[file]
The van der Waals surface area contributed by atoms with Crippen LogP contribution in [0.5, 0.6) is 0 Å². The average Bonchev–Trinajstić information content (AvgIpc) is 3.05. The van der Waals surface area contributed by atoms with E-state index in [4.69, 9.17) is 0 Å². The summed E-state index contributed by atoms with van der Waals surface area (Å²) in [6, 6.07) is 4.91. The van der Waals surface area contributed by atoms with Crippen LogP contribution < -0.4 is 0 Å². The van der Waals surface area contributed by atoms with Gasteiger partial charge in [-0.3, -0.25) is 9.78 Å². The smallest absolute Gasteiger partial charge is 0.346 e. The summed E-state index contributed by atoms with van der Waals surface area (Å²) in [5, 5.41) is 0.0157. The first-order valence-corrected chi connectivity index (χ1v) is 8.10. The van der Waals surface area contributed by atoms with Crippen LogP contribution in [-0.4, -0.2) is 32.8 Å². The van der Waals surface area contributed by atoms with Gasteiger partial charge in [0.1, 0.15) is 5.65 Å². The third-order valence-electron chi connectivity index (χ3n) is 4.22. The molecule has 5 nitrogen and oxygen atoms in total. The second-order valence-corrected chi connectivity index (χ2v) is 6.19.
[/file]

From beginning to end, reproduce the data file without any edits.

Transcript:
The van der Waals surface area contributed by atoms with Crippen LogP contribution in [0.5, 0.6) is 0 Å². The average Bonchev–Trinajstić information content (AvgIpc) is 3.05. The van der Waals surface area contributed by atoms with E-state index in [4.69, 9.17) is 0 Å². The summed E-state index contributed by atoms with van der Waals surface area (Å²) in [6, 6.07) is 4.91. The van der Waals surface area contributed by atoms with Crippen LogP contribution < -0.4 is 0 Å². The van der Waals surface area contributed by atoms with Gasteiger partial charge in [-0.3, -0.25) is 9.78 Å². The smallest absolute Gasteiger partial charge is 0.346 e. The summed E-state index contributed by atoms with van der Waals surface area (Å²) in [5, 5.41) is 0.0157. The first-order valence-corrected chi connectivity index (χ1v) is 8.10. The van der Waals surface area contributed by atoms with Crippen LogP contribution in [-0.4, -0.2) is 32.8 Å². The van der Waals surface area contributed by atoms with Gasteiger partial charge in [0.1, 0.15) is 5.65 Å². The third-order valence-electron chi connectivity index (χ3n) is 4.22. The molecule has 5 nitrogen and oxygen atoms in total. The second-order valence-corrected chi connectivity index (χ2v) is 6.19.